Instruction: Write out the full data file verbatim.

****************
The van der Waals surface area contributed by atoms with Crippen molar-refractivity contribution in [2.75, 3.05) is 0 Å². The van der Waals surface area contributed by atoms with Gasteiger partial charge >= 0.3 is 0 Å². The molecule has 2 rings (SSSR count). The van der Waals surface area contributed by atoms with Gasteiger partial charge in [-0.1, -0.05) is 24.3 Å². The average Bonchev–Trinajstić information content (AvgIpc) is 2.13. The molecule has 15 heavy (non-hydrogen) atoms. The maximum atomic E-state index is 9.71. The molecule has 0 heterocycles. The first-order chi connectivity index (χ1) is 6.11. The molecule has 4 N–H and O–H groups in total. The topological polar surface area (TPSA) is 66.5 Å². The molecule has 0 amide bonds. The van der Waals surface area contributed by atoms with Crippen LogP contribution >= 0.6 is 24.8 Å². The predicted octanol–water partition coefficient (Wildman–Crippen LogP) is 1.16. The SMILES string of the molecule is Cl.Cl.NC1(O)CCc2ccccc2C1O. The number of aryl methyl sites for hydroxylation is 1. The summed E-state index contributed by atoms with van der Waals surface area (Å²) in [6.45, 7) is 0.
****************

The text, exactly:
The van der Waals surface area contributed by atoms with Crippen molar-refractivity contribution in [2.75, 3.05) is 0 Å². The van der Waals surface area contributed by atoms with Gasteiger partial charge >= 0.3 is 0 Å². The molecule has 2 rings (SSSR count). The van der Waals surface area contributed by atoms with Gasteiger partial charge in [-0.1, -0.05) is 24.3 Å². The average Bonchev–Trinajstić information content (AvgIpc) is 2.13. The molecule has 15 heavy (non-hydrogen) atoms. The maximum atomic E-state index is 9.71. The molecule has 0 heterocycles. The first-order chi connectivity index (χ1) is 6.11. The molecule has 4 N–H and O–H groups in total. The topological polar surface area (TPSA) is 66.5 Å². The molecule has 0 amide bonds. The van der Waals surface area contributed by atoms with Crippen LogP contribution >= 0.6 is 24.8 Å². The predicted octanol–water partition coefficient (Wildman–Crippen LogP) is 1.16. The SMILES string of the molecule is Cl.Cl.NC1(O)CCc2ccccc2C1O. The number of aryl methyl sites for hydroxylation is 1. The summed E-state index contributed by atoms with van der Waals surface area (Å²) in [6.45, 7) is 0.